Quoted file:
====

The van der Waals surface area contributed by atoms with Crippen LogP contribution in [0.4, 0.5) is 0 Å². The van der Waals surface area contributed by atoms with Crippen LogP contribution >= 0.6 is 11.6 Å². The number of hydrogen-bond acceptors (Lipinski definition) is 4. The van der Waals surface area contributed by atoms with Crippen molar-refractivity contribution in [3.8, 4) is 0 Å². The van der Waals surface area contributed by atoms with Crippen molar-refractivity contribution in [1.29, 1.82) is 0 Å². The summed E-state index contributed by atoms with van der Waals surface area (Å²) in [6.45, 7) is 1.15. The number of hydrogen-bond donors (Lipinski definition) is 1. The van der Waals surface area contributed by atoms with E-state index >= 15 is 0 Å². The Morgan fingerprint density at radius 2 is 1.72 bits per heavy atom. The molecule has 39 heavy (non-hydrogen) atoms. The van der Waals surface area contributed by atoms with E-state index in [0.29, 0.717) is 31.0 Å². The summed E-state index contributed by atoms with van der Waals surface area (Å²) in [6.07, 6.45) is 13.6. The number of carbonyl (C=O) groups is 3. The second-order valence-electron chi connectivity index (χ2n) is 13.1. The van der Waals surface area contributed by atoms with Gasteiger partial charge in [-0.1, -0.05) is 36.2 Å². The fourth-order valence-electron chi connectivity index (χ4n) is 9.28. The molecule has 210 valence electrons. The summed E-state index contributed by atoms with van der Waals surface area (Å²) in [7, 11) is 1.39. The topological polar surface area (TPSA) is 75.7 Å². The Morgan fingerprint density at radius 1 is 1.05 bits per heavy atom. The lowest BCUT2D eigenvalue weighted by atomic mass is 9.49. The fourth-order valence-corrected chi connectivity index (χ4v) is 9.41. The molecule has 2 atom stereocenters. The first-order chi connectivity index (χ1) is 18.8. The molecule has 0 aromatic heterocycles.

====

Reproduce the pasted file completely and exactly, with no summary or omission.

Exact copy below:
The van der Waals surface area contributed by atoms with Crippen LogP contribution in [0.4, 0.5) is 0 Å². The van der Waals surface area contributed by atoms with Crippen LogP contribution >= 0.6 is 11.6 Å². The number of hydrogen-bond acceptors (Lipinski definition) is 4. The van der Waals surface area contributed by atoms with Crippen molar-refractivity contribution in [3.8, 4) is 0 Å². The van der Waals surface area contributed by atoms with Crippen molar-refractivity contribution in [1.29, 1.82) is 0 Å². The summed E-state index contributed by atoms with van der Waals surface area (Å²) in [6.45, 7) is 1.15. The number of hydrogen-bond donors (Lipinski definition) is 1. The van der Waals surface area contributed by atoms with E-state index >= 15 is 0 Å². The Morgan fingerprint density at radius 2 is 1.72 bits per heavy atom. The molecule has 39 heavy (non-hydrogen) atoms. The van der Waals surface area contributed by atoms with E-state index in [0.29, 0.717) is 31.0 Å². The summed E-state index contributed by atoms with van der Waals surface area (Å²) in [6.07, 6.45) is 13.6. The number of carbonyl (C=O) groups is 3. The second-order valence-electron chi connectivity index (χ2n) is 13.1. The van der Waals surface area contributed by atoms with Gasteiger partial charge in [-0.1, -0.05) is 36.2 Å². The fourth-order valence-electron chi connectivity index (χ4n) is 9.28. The molecule has 210 valence electrons. The summed E-state index contributed by atoms with van der Waals surface area (Å²) in [7, 11) is 1.39. The topological polar surface area (TPSA) is 75.7 Å². The Morgan fingerprint density at radius 1 is 1.05 bits per heavy atom. The lowest BCUT2D eigenvalue weighted by atomic mass is 9.49. The fourth-order valence-corrected chi connectivity index (χ4v) is 9.41. The molecule has 2 atom stereocenters. The first-order chi connectivity index (χ1) is 18.8. The molecule has 0 aromatic heterocycles.